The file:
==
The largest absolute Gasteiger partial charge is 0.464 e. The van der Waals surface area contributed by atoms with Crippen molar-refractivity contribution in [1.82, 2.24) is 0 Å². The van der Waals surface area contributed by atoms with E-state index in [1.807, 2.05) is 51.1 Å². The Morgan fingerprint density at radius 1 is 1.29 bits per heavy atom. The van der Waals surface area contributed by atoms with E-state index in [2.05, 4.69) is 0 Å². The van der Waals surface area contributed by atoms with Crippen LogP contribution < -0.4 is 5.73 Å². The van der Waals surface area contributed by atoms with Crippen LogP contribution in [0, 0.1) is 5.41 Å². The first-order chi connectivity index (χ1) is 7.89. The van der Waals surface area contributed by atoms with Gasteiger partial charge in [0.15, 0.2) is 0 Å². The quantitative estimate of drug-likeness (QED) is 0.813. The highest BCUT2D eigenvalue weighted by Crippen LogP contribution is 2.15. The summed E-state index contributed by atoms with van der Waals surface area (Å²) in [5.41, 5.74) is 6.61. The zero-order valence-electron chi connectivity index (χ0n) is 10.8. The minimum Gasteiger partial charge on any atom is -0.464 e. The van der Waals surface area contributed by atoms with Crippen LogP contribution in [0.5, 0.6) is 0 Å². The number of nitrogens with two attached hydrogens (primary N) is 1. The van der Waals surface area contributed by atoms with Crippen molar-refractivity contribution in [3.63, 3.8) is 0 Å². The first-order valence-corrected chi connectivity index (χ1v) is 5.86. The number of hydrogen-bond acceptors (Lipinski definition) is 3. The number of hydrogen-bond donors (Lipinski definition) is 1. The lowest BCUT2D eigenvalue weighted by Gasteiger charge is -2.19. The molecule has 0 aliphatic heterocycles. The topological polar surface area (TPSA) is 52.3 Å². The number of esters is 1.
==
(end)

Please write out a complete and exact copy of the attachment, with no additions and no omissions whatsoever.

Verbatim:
The largest absolute Gasteiger partial charge is 0.464 e. The van der Waals surface area contributed by atoms with Crippen molar-refractivity contribution in [1.82, 2.24) is 0 Å². The van der Waals surface area contributed by atoms with E-state index in [1.807, 2.05) is 51.1 Å². The Morgan fingerprint density at radius 1 is 1.29 bits per heavy atom. The van der Waals surface area contributed by atoms with E-state index in [2.05, 4.69) is 0 Å². The van der Waals surface area contributed by atoms with Crippen LogP contribution < -0.4 is 5.73 Å². The van der Waals surface area contributed by atoms with Crippen LogP contribution in [0, 0.1) is 5.41 Å². The first-order chi connectivity index (χ1) is 7.89. The van der Waals surface area contributed by atoms with Gasteiger partial charge in [0.15, 0.2) is 0 Å². The quantitative estimate of drug-likeness (QED) is 0.813. The highest BCUT2D eigenvalue weighted by Crippen LogP contribution is 2.15. The summed E-state index contributed by atoms with van der Waals surface area (Å²) in [5.41, 5.74) is 6.61. The zero-order valence-electron chi connectivity index (χ0n) is 10.8. The minimum Gasteiger partial charge on any atom is -0.464 e. The van der Waals surface area contributed by atoms with Crippen LogP contribution in [0.5, 0.6) is 0 Å². The number of nitrogens with two attached hydrogens (primary N) is 1. The van der Waals surface area contributed by atoms with Crippen molar-refractivity contribution in [3.63, 3.8) is 0 Å². The first-order valence-corrected chi connectivity index (χ1v) is 5.86. The number of hydrogen-bond acceptors (Lipinski definition) is 3. The number of hydrogen-bond donors (Lipinski definition) is 1. The lowest BCUT2D eigenvalue weighted by Gasteiger charge is -2.19. The molecule has 0 aliphatic heterocycles. The topological polar surface area (TPSA) is 52.3 Å². The number of esters is 1.